How it all began
It was 1911 when the United States held its first International Women’s Day. The Socialist Party organized the observance in remembrance of what the International Ladies’ Garment Workers Union did to improve the working conditions for women and immigrants in the garment industry.
Although the annual day continued to be celebrated both in the U.S. and internationally over the next few decades, it didn’t really gain ground until the late 1970s. Sarah Lawrence College, the Women’s Action Alliance, and the Smithsonian Institute co-sponsored a 15-day conference celebrating women’s history.
President Carter asked for a week
President Jimmy Carter proclaimed the week of March 8, 1980 as National Women’s History Week. The Equal Rights Amendment had just failed to be ratified, and he saw the need to observe the accomplishments of women like, Sojourner Truth, Harriet Tubman, and Susan B. Anthony.
Over the next decade, states began to proclaim the entire month of March as Women’s History Month. Schools offered educational programs that gave them a chance to see how they could make a difference by studying those who came before. The initiative has been supported by the Republican and Democratic National Parties, Congress, governors, and schools.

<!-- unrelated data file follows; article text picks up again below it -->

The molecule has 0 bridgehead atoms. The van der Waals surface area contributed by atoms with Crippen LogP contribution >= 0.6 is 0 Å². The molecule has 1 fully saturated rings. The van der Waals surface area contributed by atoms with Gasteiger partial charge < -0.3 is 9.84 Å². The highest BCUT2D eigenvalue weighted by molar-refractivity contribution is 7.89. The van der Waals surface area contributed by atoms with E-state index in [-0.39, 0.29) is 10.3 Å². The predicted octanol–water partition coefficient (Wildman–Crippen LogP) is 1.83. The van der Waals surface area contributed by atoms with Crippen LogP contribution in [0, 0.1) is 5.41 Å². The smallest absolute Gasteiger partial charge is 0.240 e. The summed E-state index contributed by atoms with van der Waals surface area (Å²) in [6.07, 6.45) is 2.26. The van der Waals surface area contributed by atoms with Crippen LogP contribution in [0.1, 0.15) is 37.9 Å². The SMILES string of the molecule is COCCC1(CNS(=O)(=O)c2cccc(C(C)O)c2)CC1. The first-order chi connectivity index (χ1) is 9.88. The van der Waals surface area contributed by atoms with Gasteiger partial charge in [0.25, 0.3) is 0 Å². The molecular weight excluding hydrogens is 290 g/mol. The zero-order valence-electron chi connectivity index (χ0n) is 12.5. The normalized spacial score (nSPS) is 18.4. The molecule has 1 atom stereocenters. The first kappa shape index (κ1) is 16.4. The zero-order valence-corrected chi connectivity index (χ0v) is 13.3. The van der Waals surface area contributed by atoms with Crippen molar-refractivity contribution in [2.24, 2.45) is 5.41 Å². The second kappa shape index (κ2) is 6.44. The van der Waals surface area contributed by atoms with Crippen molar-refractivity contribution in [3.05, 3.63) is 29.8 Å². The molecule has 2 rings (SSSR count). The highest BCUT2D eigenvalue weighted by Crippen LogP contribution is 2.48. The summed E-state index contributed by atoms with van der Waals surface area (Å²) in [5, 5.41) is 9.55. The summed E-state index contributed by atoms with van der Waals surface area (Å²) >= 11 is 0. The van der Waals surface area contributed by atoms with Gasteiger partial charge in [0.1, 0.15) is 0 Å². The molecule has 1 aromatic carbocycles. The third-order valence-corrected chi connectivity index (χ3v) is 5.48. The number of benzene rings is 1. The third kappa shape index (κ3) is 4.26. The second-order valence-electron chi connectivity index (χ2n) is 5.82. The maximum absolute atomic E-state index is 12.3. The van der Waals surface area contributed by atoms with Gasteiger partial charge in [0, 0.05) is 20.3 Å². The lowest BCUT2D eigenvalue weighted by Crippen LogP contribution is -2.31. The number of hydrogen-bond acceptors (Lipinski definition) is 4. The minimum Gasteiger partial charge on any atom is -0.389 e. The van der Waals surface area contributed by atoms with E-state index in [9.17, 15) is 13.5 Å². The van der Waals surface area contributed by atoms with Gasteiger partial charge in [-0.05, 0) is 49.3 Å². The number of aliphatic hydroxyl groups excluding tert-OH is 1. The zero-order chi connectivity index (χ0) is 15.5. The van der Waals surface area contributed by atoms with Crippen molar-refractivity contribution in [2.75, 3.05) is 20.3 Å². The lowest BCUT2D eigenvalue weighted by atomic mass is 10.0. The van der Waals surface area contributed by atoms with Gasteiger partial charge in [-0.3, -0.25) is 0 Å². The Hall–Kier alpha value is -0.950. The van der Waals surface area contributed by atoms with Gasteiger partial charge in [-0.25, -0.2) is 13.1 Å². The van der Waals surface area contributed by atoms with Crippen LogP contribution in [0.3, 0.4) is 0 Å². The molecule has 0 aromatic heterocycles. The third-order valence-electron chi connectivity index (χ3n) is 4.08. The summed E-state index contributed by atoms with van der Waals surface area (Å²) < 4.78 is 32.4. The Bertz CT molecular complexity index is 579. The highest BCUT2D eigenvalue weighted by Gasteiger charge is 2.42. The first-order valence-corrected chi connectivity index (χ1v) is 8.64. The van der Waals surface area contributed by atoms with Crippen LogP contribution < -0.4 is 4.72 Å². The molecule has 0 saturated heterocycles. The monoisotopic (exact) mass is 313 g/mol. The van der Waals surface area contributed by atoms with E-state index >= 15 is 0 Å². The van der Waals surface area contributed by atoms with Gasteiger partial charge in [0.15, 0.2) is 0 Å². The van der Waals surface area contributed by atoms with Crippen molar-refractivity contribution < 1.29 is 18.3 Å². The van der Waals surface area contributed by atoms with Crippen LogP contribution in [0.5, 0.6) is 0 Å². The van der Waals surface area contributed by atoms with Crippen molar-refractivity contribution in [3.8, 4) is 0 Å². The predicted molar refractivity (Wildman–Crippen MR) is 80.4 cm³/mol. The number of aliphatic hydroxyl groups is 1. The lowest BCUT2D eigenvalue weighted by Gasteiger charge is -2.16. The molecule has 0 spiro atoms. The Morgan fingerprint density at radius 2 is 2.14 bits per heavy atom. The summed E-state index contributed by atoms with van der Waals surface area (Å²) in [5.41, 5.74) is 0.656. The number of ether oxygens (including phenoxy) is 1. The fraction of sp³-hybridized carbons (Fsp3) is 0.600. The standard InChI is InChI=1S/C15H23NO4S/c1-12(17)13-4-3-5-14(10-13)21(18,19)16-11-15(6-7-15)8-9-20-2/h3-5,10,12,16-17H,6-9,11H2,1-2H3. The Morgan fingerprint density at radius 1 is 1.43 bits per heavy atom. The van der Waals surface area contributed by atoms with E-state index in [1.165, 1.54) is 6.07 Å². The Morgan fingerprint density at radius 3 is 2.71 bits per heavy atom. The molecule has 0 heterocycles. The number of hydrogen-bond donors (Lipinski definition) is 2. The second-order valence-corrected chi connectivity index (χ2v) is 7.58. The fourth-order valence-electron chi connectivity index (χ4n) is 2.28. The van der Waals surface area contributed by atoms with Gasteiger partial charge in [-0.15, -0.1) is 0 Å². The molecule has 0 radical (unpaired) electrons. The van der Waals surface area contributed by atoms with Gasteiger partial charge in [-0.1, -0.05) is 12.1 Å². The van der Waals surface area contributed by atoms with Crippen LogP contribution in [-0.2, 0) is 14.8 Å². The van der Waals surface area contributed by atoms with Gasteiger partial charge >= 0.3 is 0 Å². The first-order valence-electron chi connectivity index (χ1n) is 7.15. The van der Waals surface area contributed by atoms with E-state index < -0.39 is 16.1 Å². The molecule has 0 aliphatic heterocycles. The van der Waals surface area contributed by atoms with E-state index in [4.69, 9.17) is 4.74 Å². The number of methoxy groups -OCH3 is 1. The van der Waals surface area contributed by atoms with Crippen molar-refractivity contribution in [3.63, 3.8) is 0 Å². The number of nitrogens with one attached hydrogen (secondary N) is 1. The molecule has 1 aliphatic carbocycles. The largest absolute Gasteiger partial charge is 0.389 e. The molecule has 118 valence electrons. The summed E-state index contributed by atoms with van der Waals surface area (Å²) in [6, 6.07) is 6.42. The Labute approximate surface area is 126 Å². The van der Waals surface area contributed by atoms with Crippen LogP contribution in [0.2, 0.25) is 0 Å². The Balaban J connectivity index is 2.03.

Celebrating women in history
Since 1988, every U.S. President has issued a proclamation designating March as Women’s History Month.
This year’s theme is “Working to Form a More Perfect Union: Honoring Women in Public Service and Government.” Over the next few weeks, I’m going to take a look at women who have been inspirational in my life, and who were instrumental in their own industries to give women today the chance to step out and be successful. Take time this month to think of those women who came before you and opened the doors in your own industry. Do something to honor their memory or write them a thank you note.